I’ve been seeing a lot more positive TNs on well-aged Cali Cabs and blends. I don’t own any, and would like to age a few that I’ve got and hope for a similar experience. Call it an experiment, but it would be fun to crack a 30+ year-old bottle of a legendary CA wine. If it’s dead, so be it, and I know I’m running that risk here. I also realize that there are likely some candidates coming out of CA that will likely fare better with age than Phelps Insignias. However, of what few CA Cabs and blends I own, I’d be that these would be the best candidates to go for awhile. I have only one of each, FWIW, so I’d like to drink one now/soon and age the other for quite some time. So, my question: which vintage of Phelps Insignia would you lay down with the highest likelihood of being good way down the road: the 1999 or the 2001? Thanks in advance, All.
Drink the '99 now and save the '01 since the '01 has the stuffing to age quite a few more years. Most Cabs / Cab blends from 1999 that I’ve had are peaking, sliding down the slope, or past prime. Most 2001 bottles are just coming into their window and probably still could use a couple or three years on the rack.
Call the Winery.
It’s been a couple of years since I’ve had the 2001 but it should have the structure and stuffing to last for many years. I’m holding onto my 2 remaining bottles.
The 2001 is quite special.
Old post but not forgotten.
I drink a lot of Insignia. I would say the 2001. I’ll chime on again tomorrow as I’m taking a 99 to an offline tonight. My standing impression is that 99 was a good wine as almost all Insignias are, but it is not as structures as some both the other pre-2002 versions.
Older Insignia aged fabulously. But, I don’t think more modern vintages will. Certainly sone Insignias I had from the mid 1990s seem to be lasting more than developing. You won’t get a wine that goes over the hill, but you also won’t learn what a mature California cab will taste like. IMHO, sell the Insignia and buy some aged Monte Bello or Montelena. These will not be popular views with the many Insignia lovers on this board, but it is my view, backed by the fact that I sold my 1994, 1996 and 1997 about a year ago. Does not make me right, but I am telling you my view.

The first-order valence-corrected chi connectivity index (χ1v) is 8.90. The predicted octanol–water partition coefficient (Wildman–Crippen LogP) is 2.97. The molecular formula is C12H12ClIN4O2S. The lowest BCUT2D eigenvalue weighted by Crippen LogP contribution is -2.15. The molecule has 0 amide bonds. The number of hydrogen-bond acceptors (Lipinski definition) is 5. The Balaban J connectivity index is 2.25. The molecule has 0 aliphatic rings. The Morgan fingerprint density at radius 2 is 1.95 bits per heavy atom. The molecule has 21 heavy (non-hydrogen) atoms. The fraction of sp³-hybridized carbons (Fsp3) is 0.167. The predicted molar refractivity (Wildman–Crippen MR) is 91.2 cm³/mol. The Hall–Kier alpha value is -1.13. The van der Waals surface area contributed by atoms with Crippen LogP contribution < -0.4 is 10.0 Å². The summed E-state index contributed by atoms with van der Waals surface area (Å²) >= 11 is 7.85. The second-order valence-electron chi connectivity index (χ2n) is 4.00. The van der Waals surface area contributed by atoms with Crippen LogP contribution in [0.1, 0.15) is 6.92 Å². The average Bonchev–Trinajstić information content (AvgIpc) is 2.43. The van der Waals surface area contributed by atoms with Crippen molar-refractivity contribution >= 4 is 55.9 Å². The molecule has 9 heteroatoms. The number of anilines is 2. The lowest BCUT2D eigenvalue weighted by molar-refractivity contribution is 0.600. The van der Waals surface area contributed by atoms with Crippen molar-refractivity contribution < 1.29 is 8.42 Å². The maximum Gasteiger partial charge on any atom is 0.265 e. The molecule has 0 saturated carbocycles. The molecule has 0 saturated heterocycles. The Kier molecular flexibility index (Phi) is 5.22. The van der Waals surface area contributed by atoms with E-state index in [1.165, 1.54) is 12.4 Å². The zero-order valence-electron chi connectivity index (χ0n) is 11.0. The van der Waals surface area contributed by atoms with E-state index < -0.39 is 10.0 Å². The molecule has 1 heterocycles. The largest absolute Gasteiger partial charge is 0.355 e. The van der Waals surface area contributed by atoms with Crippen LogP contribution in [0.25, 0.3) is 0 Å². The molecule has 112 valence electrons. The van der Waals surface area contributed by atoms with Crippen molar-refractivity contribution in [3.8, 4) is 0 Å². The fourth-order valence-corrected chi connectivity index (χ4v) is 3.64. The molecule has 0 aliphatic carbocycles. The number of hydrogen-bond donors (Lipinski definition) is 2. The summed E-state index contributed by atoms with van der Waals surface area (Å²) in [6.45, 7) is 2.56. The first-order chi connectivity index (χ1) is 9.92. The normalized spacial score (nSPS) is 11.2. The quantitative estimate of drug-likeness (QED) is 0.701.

Another vote for 2001.
Great wine, and I’m hanging on to my last bottle for a while.
Based solely on vintage (haven’t had either wine), 2001.
Have a 3 liter of 99, any thoughts on when to drink it?
Party at Trent’s house!
I had a 750 of the 99 a few months ago. I felt it was starting to fade.
I certainly respect the opinion and, knowing a bit of your drinking preferences, it’s understandable.
That said, this might be one of those cases where each person’s preferences qualify the applicability of their opinion. Though indeed, all opinions and data points are worth hearing. Assuming that the o.p. enjoys Insignia released within the past 20 years, following your path might do him wrong. I think the 94, 96, and 97 Insignias aged very well. I haven’t had the 94 in a few years but have had the 96 and 97 within 18 months. The 96 was excellent and the 97 was fantastic. I have actually been a bit disappoint in some other 97s at the 15+ year-mark, but not the Insignia. I happen to also like aged Montebello and Montelena. If the question would be which wine would be better at the 25+ year mark, I might agree that Montebello, Montelena (or Dunn) would be better choices. Personally, liking the profile of Insignia, I think excellent vintages do fine and develop some complexity. They are always going to be more primary than something like Montebello or Bordeaux but for a Cal Cab lover make for excellent drinking.
So the 99 showed well the other night, but not great. It was in some pretty tough company of mostly French wine. Interestingly, the 07 Clos de Papes, blew it out of the water in the battle of ripeness. I’ve come to the conclusion that 99 just wasn’t a vintage I prefer in many of my favorite cabs. The wine wasn’t over the hill at all and still has plenty of fruit and depth. We didn’t decant it, and maybe we should have. It just wasn’t better than an average vintage Insignia. In this wine, I would agree that perhaps there isn’t enough acid to make it strong at the 20+ year mark. The 2001 has the fruit and the backbone. I think IT is a wine that will be excellent at age 20 and maybe 25.
2001 will age better IMO
I concur with the 01 assessment. An interesting comparison is 01 & 02. Both great vintages but the 02 is more accessible now.
We drank a 99 Beringer Private Reserve on Saturday night. While a very nice bottle, I would say that it is either at its peak or slightly declining from. The wine was great on the nose with cedar, cassis and leather but certainly did not evolve in the course of the evening.
This one of the 99s that I referred to. I’ve been disappointed with 99 Dominus as well. The 99 Beringer PR is just not a good vintage for them, and they knew it from the release. I have had a bunch and while it is drinking ok, it has not aged well and there is no reason to keep them. 99 is odd in that the growing season, unless I’m mistaken, had pretty good weather. It definitely wasn’t a super ripe vintage but it wasn’t cold. Upon release the wines were touted as having the tannin and acid to age well.